NBCC Reads: Rebecca Foster on Carsten Jensen’s ‘We, the Drowned’

by Rebecca Foster | Sep-19-2018

What are your favorite works in translation? That's the question that launched this summer's NBCC Reads series, which draws upon the bookish passions of NBCC members and honorees. (Previous NBCC Reads series dating back to 2007 here.) Tell us why you love the book (in 500 words or less) be it a new one, like Sayaka Murata’s quirky little novel, Convenience Store Woman, or something a bit older, such as Stefan Zweig’s evocative memoir, The World of Yesterday.'The deadline is August 3, 2018. Please email your submission to NBCC Board member Lori Feathers: lori@interabangbooks.com 

From the first line onwards, Carsten Jensen’s seafaring epic, We, the Drowned (tr. Charlotte Barslund and Emma Ryder), is a magnificent combination of history and legend: “Many years ago there lived a man called Laurids Madsen, who went up to heaven and came down again thanks to his boots.” Jensen traces the history of Marstal, a small island off the coast of Denmark, across nearly two centuries of war, peace and maritime adventure, starting with conflict with the Germans in the 1850s and continuing through to the aftermath of World War II. Over the decades readers meet four generations of fathers and sons, whose journeys reflect the island’s dependence on the sea. The book has many identifiable influences, from Homer to Heart of Darkness via Robinson Crusoe, and, though it is a translation from the Danish, its 700 pages read as fluently as any English-language text.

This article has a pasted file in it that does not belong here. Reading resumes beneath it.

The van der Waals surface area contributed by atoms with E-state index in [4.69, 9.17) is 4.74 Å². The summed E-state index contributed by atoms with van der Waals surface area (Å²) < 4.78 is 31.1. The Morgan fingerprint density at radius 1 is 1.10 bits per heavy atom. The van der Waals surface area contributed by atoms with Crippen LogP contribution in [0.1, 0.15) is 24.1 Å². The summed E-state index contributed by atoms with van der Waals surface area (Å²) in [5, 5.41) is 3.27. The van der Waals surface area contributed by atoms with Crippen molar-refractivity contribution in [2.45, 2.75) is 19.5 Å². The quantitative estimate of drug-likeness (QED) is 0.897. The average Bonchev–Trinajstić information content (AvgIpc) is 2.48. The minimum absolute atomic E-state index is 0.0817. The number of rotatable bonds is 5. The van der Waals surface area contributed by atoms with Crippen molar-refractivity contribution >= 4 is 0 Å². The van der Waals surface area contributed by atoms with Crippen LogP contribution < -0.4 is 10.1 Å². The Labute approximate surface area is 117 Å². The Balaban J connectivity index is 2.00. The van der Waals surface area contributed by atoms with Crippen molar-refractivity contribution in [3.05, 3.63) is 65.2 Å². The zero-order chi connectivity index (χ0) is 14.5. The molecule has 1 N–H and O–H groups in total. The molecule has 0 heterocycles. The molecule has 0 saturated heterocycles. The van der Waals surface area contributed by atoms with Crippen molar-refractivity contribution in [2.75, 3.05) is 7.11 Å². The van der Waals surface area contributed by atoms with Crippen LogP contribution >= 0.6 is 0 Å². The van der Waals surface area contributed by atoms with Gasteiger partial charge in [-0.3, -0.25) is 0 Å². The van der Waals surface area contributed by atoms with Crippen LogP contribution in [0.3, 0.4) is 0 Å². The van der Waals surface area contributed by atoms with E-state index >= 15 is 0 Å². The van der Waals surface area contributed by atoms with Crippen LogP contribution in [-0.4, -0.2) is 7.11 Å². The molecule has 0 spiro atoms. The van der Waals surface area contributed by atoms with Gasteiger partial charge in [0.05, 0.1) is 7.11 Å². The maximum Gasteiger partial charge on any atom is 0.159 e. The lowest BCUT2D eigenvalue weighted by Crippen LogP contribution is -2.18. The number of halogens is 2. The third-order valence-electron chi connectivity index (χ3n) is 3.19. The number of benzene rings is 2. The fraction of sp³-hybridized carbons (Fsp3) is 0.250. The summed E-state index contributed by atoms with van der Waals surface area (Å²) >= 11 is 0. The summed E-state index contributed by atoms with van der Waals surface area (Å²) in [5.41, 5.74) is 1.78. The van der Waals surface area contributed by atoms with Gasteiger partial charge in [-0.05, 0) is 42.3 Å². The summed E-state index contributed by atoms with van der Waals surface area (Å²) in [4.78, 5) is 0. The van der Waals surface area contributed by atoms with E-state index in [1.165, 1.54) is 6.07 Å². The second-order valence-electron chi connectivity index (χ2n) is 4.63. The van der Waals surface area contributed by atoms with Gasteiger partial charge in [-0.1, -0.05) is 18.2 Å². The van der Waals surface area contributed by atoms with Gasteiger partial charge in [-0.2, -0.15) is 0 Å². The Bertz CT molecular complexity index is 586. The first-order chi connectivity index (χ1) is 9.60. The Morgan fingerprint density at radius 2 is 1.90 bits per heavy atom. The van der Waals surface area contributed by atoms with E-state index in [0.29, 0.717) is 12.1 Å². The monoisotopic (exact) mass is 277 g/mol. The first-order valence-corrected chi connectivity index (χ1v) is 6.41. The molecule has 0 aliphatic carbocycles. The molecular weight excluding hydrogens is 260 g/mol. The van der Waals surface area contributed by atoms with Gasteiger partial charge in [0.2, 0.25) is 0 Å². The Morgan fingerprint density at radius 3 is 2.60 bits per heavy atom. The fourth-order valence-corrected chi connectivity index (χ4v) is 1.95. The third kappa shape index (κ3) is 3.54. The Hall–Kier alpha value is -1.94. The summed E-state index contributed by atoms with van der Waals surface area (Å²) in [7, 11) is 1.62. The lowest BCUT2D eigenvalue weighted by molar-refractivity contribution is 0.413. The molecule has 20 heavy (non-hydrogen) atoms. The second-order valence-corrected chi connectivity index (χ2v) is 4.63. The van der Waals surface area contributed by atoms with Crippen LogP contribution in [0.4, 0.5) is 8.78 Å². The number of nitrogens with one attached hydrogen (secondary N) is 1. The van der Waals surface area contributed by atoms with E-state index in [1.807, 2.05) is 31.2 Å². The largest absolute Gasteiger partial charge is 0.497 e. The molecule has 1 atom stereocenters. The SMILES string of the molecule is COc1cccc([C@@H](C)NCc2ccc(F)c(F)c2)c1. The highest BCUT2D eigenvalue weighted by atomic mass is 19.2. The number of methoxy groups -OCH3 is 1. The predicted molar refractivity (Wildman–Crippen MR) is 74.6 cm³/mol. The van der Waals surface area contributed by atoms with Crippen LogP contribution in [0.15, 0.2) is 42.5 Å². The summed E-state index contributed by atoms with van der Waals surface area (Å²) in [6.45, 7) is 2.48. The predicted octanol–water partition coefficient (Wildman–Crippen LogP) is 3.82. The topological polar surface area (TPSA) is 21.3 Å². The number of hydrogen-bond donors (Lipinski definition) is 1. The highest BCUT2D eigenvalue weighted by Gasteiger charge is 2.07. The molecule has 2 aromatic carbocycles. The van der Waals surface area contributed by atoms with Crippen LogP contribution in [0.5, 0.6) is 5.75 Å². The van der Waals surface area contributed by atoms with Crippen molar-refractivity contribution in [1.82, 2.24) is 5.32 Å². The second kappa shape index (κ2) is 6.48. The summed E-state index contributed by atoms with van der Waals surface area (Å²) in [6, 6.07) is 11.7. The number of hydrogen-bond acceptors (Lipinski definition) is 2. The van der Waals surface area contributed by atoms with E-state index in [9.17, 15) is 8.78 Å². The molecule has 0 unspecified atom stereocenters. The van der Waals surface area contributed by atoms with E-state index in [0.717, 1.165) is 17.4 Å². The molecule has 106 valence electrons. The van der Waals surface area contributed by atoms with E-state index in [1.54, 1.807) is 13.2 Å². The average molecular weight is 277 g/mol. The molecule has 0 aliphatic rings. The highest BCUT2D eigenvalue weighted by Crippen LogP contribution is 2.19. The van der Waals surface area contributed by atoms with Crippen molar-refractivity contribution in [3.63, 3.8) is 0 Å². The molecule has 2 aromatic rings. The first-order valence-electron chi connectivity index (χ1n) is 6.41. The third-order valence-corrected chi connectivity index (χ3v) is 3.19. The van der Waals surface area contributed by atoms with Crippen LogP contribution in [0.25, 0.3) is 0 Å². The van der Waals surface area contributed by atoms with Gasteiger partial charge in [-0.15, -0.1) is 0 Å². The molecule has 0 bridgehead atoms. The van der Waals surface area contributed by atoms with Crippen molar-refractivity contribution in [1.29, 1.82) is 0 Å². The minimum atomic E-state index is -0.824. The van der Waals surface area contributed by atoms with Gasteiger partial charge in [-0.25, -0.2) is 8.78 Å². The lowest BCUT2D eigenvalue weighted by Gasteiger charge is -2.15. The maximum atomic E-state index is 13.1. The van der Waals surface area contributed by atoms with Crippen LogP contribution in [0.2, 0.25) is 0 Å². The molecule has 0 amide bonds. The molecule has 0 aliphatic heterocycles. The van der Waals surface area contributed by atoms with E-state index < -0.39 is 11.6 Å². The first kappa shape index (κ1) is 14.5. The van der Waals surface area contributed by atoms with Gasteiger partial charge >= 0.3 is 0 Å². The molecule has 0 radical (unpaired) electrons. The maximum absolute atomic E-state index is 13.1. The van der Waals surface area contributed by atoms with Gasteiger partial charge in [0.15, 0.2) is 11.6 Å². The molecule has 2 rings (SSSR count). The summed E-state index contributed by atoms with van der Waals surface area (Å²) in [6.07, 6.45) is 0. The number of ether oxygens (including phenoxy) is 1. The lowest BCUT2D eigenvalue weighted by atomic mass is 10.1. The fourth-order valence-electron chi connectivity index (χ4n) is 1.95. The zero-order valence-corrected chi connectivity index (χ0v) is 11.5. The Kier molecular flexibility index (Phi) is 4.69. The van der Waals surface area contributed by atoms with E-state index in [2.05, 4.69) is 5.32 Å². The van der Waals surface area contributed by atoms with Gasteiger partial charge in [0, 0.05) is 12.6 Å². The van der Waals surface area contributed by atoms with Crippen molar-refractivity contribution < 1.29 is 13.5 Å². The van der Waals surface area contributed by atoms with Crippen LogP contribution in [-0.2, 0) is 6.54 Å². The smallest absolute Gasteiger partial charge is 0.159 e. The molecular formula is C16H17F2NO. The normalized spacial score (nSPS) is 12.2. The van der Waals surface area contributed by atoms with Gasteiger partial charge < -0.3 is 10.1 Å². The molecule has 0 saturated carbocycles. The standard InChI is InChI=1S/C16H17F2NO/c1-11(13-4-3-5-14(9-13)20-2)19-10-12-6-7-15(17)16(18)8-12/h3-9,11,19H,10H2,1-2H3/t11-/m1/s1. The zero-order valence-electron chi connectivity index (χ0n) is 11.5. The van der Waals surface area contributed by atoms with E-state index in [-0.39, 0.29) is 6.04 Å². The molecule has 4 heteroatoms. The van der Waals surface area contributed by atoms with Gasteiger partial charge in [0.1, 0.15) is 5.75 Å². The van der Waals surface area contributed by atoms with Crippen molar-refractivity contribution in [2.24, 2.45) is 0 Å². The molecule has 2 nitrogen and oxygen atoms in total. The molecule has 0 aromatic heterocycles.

While the novel also includes first-person and third-person omniscient sections, the predominant use of the first-person plural is particularly clever because the identity of the narrating group shifts as the story progresses: first it is Marstallers generally, then schoolboy peers, and later the widows left behind on the island. Having this mutable body of observers – almost like the chorus in a Greek myth – allows Jensen to show every situation from the inside, but also to introduce occasional doubt about what has happened. An example is the slyly postmodern chapter following a central character’s death: “We don’t know if that’s how it actually happened. We don’t know what [he] thought or did in his final hours. …We don’t really know anything, and we each have our own version of the story.” It’s that blend of ancient epic-style storytelling and fresh perspective that makes this book so enthralling.


Rebecca Foster is a freelance writer and proofreader. An American transplant to the UK, she regularly reviews books for the Times Literary Supplement and the Pittsburgh Post-Gazette.



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